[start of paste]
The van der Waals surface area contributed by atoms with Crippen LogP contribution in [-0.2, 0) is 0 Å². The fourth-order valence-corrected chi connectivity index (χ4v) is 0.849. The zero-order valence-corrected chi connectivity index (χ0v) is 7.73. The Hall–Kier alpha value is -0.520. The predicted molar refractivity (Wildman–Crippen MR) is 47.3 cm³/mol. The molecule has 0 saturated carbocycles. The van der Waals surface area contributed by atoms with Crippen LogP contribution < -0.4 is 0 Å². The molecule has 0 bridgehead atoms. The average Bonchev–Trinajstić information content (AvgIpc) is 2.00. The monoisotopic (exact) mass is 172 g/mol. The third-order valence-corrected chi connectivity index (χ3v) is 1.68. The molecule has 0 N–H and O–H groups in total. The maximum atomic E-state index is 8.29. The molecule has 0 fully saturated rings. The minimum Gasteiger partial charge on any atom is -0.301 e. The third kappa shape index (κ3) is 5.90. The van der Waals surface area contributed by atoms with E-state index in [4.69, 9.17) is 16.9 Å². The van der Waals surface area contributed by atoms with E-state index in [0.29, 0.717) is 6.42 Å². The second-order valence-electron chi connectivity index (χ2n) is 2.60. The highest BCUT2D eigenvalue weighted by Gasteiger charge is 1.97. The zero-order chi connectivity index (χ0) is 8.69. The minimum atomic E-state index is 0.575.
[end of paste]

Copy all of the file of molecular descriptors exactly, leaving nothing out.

The van der Waals surface area contributed by atoms with Crippen LogP contribution in [-0.2, 0) is 0 Å². The fourth-order valence-corrected chi connectivity index (χ4v) is 0.849. The zero-order valence-corrected chi connectivity index (χ0v) is 7.73. The Hall–Kier alpha value is -0.520. The predicted molar refractivity (Wildman–Crippen MR) is 47.3 cm³/mol. The molecule has 0 saturated carbocycles. The van der Waals surface area contributed by atoms with Crippen LogP contribution < -0.4 is 0 Å². The molecule has 0 bridgehead atoms. The average Bonchev–Trinajstić information content (AvgIpc) is 2.00. The monoisotopic (exact) mass is 172 g/mol. The third-order valence-corrected chi connectivity index (χ3v) is 1.68. The molecule has 0 N–H and O–H groups in total. The maximum atomic E-state index is 8.29. The molecule has 0 fully saturated rings. The minimum Gasteiger partial charge on any atom is -0.301 e. The third kappa shape index (κ3) is 5.90. The van der Waals surface area contributed by atoms with E-state index in [4.69, 9.17) is 16.9 Å². The van der Waals surface area contributed by atoms with E-state index in [0.29, 0.717) is 6.42 Å². The second-order valence-electron chi connectivity index (χ2n) is 2.60. The highest BCUT2D eigenvalue weighted by Gasteiger charge is 1.97. The zero-order chi connectivity index (χ0) is 8.69. The minimum atomic E-state index is 0.575.